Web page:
Research the Use of a Dry Swimming Aid (VR) to Assist Swimming Skill Development
Medical, Biological and other Sciences
- This internship is able to cover project costs for domestic students only.
- The start date has been postponed due to COVID-19, however, applications are still being accepted. The internship is tentatively due to start in September 2020.
ABOUT THE INDUSTRY PARTNER
Life Saving Victoria (est. 2002) is an initiative of the Royal Life Saving Society Australia Victoria Branch (est. 1904) and Surf Life Saving Victoria (est. 1947).
Operating as a social enterprise, we are an independent company that is limited by guarantee. Life Saving Victoria is a registered charity with the Australian Charities and Not-for-profits Commission (ACNC) and has Deductible Gift Recipient (DGR) status with the Australian Taxation Office.
We have over 35,000 volunteer members and employ more than 500 staff. Together, we work with communities, educational institutions, government agencies, businesses and the broader aquatic industry, to achieve our vision and mission.
RESEARCH TO BE CONDUCTED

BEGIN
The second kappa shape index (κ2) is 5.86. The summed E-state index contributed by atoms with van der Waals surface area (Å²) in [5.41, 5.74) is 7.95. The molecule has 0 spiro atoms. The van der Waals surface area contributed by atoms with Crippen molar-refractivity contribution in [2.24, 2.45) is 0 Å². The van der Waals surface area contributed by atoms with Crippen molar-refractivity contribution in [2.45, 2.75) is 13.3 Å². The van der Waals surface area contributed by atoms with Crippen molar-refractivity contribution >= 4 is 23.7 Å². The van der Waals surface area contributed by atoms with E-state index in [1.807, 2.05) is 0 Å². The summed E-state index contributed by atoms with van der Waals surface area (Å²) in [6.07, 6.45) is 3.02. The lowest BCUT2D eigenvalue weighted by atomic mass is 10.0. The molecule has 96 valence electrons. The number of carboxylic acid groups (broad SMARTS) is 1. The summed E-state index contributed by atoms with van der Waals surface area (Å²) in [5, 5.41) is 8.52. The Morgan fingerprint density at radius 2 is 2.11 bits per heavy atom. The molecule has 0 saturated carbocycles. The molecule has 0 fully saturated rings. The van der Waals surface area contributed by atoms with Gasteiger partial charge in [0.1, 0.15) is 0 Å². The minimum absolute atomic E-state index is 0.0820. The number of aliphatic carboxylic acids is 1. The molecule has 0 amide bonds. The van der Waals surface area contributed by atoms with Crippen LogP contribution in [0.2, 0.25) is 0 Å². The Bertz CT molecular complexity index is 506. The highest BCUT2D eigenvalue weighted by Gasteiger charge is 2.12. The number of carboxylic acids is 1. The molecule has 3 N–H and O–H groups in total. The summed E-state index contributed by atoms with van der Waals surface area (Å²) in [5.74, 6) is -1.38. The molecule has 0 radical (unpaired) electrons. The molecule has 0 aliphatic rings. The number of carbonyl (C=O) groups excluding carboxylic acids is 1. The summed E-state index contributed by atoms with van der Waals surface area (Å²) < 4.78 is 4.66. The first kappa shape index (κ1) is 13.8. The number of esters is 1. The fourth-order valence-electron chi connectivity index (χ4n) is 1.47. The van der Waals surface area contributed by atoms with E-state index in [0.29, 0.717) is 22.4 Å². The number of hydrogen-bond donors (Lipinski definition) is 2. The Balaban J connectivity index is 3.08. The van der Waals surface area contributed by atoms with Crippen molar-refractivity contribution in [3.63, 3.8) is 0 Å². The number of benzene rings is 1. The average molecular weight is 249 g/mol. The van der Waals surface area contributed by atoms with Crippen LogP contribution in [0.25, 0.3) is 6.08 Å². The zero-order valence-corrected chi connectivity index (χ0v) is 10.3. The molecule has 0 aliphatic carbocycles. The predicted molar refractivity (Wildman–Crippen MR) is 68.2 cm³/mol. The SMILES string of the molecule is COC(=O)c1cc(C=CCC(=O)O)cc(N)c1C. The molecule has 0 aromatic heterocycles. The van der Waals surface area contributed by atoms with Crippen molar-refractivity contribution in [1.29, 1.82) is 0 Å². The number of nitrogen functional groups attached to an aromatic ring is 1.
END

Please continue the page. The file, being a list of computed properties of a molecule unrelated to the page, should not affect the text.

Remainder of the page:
Drowning is a leading cause of death among children aged 0-14 years. Globally, there are over 140,000 child-drowning deaths annually. One of the key causes of child-drowning deaths is a child’s lack of survival swimming skills and poor understanding of dangers around water. While multiple strategies to address drowning in the 0-4 age year group have been implemented, a greater focus is required to address drowning in the 5-14 age group.
From 1 July 2000 to 30 June 2018, there were almost 1,000 child-drowning incidents in Victoria (103 fatal drownings, 287 Emergency Department presentations, and 609 hospital admissions). Research conducted by Life Saving Victoria (LSV) in 2012/2013, found that over 39,000 Victorian children are potentially leaving primary school unable to swim 50 metres continuously, which is considered the minimum swimming competency requirement for children by completion of their primary education (aged 12 years). Consequently, at that time, Victoria had the lowest reported swimming and water safety competency levels in Australia; with teachers in 2013 estimating that 60 per cent students left primary school unable to swim 50 metres continuously.
Barriers exist that prevent or limit participation in swimming and water safety education for families, schools and the aquatic industry, including:
- Limited safe, clean and accessible water ways
- Lack of affordability of swimming lessons
- Cultural and religious barriers
With swimming and water safety reinforced in the Victorian Curriculum and State Government funding to support schools to deliver on these requirements, there is renewed demand for innovative techniques to meet these requirements and facilitate learning outside the aquatic setting. The dry swimming aid is a novel, exciting approach to develop swimming skills and confidence in water through motor skill development combined with immersive virtual reality technology without the user entering the water.